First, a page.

Selected "In the News" items previously
featured on NISIC for
this month. See the In the News
Archives to view previously posted items by year and
See our What's
New section for current items of interest.
a New Category in Regulations Governing Nursery Stock Importation;
Plants for Planting Not Authorized for Importation Pending Pest
Risk Analysis (PDF | 81 KB) (May 27, 2011)
Animal and Plant Health Inspection Service.
Effective Jun 27, 2011
APHIS is changing the way it regulates imports of nursery stock into
the U.S., also known as the Agency's
Q37 regulations. This regulatory change establishes a new import category for
plants whose importation is "not authorized pending pest risk analysis," also
known as NAPPRA.
Under the new rules, APHIS will publish a list of plants that it considers to
be quarantine pests or hosts of quarantine pests. Such plants will not be allowed
to be imported until APHIS has
completed a pest risk analysis.
Reports 2010/2011 Winter Honey Bee Losses (May 23,
Recent survey reports honey bees losses holding about steady. Total losses from
managed honey bee colonies nationwide were 30% from all causes for the 2010/2011
winter. "The lack of increase in losses is marginally encouraging in the
sense that the problem of Colony Collapse Disorder
(CDD) does not appear to be getting worse for honey bees and beekeepers."
Weed Reporting System Now Available in 11 Western States (May
Montana State University.
Early detection of new invasive plant infestations and rapid, coordinated responses
are needed to eradicate or contain invasions before they become too widespread
and control becomes technically and financially impossible. The Missouri
River Watershed Coalition-Early Detection and Distribution Mapping System allows
for reporting new sightings of select invasive species, automatically alerts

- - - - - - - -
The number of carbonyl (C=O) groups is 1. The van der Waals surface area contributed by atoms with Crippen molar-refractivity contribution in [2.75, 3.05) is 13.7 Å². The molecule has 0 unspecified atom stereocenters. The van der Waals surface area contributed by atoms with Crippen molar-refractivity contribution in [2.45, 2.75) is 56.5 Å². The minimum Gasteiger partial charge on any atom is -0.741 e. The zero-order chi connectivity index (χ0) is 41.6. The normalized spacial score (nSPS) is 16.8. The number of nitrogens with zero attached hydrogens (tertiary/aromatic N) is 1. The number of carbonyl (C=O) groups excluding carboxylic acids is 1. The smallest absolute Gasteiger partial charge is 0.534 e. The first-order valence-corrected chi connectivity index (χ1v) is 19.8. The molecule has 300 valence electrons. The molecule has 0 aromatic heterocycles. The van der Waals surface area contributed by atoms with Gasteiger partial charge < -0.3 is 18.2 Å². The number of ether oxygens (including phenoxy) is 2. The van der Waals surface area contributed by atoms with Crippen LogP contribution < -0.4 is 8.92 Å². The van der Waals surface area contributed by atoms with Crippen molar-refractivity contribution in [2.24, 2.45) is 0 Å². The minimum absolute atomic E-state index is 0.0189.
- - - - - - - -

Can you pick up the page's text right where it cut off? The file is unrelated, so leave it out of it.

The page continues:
state weed coordinators of those reports, automatically alerts EDDMapS users
of verified reports, and generates distribution maps for reported species.
and Wildlife Service Unveils National Plan to Combat Deadly White-Nose
Syndrome in Bats (May 17, 2011)
Fish and Wildlife Service.
The National Plan aims to halt the spread of white-nose
syndrome (WNS), which has killed more than a million bats. The document offers
guidance on a range of issues, including how to identify the disease and improving
bio-security. WNS has spread rapidly since it was first found in 2006, and now
affects 18 states and four Canadian provinces.
Understanding of Foot-and-mouth Disease Offers Potential for Alternatives
to Culling (May 6, 2011)
Biotechnology and Biological Sciences Research
Council. Institute for Animal Health Statement. (United
The mass culling of cattle to control outbreaks of foot and mouth disease may
soon be a thing of the past, according to scientists who have made a breakthrough
in understanding how the virus is transmitted. A study has established a hidden "window
of opportunity" between the point when a cow becomes infected with the foot
and mouth virus and the time when she is able to transmit the virus to another
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